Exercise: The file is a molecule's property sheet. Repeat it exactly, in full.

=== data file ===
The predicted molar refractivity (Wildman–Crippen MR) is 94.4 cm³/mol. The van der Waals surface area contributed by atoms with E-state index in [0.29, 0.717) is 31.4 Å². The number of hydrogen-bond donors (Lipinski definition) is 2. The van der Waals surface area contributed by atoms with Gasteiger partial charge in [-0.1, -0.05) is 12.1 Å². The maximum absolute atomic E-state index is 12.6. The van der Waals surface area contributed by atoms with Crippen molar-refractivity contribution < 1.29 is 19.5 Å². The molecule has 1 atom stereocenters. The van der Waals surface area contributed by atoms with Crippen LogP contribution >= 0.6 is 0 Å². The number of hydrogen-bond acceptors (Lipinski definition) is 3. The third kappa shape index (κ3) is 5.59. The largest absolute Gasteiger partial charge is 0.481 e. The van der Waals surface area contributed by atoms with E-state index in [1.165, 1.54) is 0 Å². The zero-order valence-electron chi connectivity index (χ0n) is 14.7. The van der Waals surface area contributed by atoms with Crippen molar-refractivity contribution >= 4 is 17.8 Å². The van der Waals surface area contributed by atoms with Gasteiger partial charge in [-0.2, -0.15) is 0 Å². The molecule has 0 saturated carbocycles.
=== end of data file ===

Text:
The predicted molar refractivity (Wildman–Crippen MR) is 94.4 cm³/mol. The van der Waals surface area contributed by atoms with E-state index in [0.29, 0.717) is 31.4 Å². The number of hydrogen-bond donors (Lipinski definition) is 2. The van der Waals surface area contributed by atoms with Gasteiger partial charge in [-0.1, -0.05) is 12.1 Å². The maximum absolute atomic E-state index is 12.6. The van der Waals surface area contributed by atoms with Crippen molar-refractivity contribution < 1.29 is 19.5 Å². The molecule has 1 atom stereocenters. The van der Waals surface area contributed by atoms with Crippen LogP contribution >= 0.6 is 0 Å². The number of hydrogen-bond acceptors (Lipinski definition) is 3. The third kappa shape index (κ3) is 5.59. The largest absolute Gasteiger partial charge is 0.481 e. The van der Waals surface area contributed by atoms with E-state index in [1.165, 1.54) is 0 Å². The zero-order valence-electron chi connectivity index (χ0n) is 14.7. The van der Waals surface area contributed by atoms with Crippen molar-refractivity contribution >= 4 is 17.8 Å². The van der Waals surface area contributed by atoms with Gasteiger partial charge in [-0.2, -0.15) is 0 Å². The molecule has 0 saturated carbocycles.